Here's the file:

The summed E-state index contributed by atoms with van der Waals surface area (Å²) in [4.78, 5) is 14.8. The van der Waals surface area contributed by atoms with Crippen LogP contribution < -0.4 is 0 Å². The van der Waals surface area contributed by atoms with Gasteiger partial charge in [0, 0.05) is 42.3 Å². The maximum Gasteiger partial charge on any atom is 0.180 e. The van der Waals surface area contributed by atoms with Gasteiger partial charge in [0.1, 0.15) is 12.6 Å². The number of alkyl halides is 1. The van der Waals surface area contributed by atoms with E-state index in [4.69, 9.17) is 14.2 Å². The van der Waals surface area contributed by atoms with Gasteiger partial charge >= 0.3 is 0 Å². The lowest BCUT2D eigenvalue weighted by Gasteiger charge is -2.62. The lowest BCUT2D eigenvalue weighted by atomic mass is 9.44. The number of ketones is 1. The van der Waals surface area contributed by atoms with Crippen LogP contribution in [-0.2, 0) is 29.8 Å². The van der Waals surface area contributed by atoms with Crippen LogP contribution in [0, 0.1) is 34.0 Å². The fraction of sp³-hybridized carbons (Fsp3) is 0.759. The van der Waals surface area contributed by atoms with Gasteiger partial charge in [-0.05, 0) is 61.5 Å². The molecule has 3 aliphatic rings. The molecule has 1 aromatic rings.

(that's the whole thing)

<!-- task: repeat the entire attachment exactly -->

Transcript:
The summed E-state index contributed by atoms with van der Waals surface area (Å²) in [4.78, 5) is 14.8. The van der Waals surface area contributed by atoms with Crippen LogP contribution < -0.4 is 0 Å². The van der Waals surface area contributed by atoms with Gasteiger partial charge in [0, 0.05) is 42.3 Å². The maximum Gasteiger partial charge on any atom is 0.180 e. The van der Waals surface area contributed by atoms with Gasteiger partial charge in [0.1, 0.15) is 12.6 Å². The number of alkyl halides is 1. The van der Waals surface area contributed by atoms with E-state index in [4.69, 9.17) is 14.2 Å². The van der Waals surface area contributed by atoms with Gasteiger partial charge >= 0.3 is 0 Å². The lowest BCUT2D eigenvalue weighted by Gasteiger charge is -2.62. The lowest BCUT2D eigenvalue weighted by atomic mass is 9.44. The number of ketones is 1. The van der Waals surface area contributed by atoms with Crippen LogP contribution in [-0.2, 0) is 29.8 Å². The van der Waals surface area contributed by atoms with Crippen LogP contribution in [0, 0.1) is 34.0 Å². The fraction of sp³-hybridized carbons (Fsp3) is 0.759. The van der Waals surface area contributed by atoms with Gasteiger partial charge in [-0.05, 0) is 61.5 Å². The molecule has 3 aliphatic rings. The molecule has 1 aromatic rings.